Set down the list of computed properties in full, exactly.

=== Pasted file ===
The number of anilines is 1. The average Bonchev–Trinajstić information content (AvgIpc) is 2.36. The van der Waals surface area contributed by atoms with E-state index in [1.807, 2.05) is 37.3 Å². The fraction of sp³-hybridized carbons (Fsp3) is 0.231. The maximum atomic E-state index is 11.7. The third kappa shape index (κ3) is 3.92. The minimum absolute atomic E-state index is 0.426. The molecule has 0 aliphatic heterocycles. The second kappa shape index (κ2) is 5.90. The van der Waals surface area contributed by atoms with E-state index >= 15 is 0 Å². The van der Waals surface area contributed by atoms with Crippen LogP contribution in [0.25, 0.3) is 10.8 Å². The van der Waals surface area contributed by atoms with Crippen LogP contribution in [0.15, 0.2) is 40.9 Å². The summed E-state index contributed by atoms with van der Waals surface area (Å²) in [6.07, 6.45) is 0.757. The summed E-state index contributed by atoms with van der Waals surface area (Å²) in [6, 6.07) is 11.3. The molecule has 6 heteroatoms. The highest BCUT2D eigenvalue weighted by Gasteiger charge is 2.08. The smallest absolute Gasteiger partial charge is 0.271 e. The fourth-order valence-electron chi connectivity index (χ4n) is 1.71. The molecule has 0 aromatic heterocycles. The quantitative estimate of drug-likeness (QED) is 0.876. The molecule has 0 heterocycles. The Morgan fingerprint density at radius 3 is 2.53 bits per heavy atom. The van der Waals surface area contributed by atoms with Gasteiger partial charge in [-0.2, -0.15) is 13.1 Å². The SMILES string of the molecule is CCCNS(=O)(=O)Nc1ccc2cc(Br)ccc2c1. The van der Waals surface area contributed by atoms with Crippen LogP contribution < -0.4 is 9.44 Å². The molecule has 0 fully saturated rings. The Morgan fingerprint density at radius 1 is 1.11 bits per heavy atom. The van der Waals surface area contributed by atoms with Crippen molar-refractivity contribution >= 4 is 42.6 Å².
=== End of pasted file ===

The number of anilines is 1. The average Bonchev–Trinajstić information content (AvgIpc) is 2.36. The van der Waals surface area contributed by atoms with E-state index in [1.807, 2.05) is 37.3 Å². The fraction of sp³-hybridized carbons (Fsp3) is 0.231. The maximum atomic E-state index is 11.7. The third kappa shape index (κ3) is 3.92. The minimum absolute atomic E-state index is 0.426. The molecule has 0 aliphatic heterocycles. The second kappa shape index (κ2) is 5.90. The van der Waals surface area contributed by atoms with E-state index >= 15 is 0 Å². The van der Waals surface area contributed by atoms with Crippen LogP contribution in [0.25, 0.3) is 10.8 Å². The van der Waals surface area contributed by atoms with Crippen LogP contribution in [0.15, 0.2) is 40.9 Å². The summed E-state index contributed by atoms with van der Waals surface area (Å²) in [6.07, 6.45) is 0.757. The summed E-state index contributed by atoms with van der Waals surface area (Å²) in [6, 6.07) is 11.3. The molecule has 6 heteroatoms. The highest BCUT2D eigenvalue weighted by Gasteiger charge is 2.08. The smallest absolute Gasteiger partial charge is 0.271 e. The fourth-order valence-electron chi connectivity index (χ4n) is 1.71. The molecule has 0 aromatic heterocycles. The quantitative estimate of drug-likeness (QED) is 0.876. The molecule has 0 heterocycles. The Morgan fingerprint density at radius 3 is 2.53 bits per heavy atom. The van der Waals surface area contributed by atoms with Gasteiger partial charge in [-0.2, -0.15) is 13.1 Å². The SMILES string of the molecule is CCCNS(=O)(=O)Nc1ccc2cc(Br)ccc2c1. The van der Waals surface area contributed by atoms with Crippen LogP contribution < -0.4 is 9.44 Å². The molecule has 0 fully saturated rings. The Morgan fingerprint density at radius 1 is 1.11 bits per heavy atom. The van der Waals surface area contributed by atoms with Crippen molar-refractivity contribution >= 4 is 42.6 Å².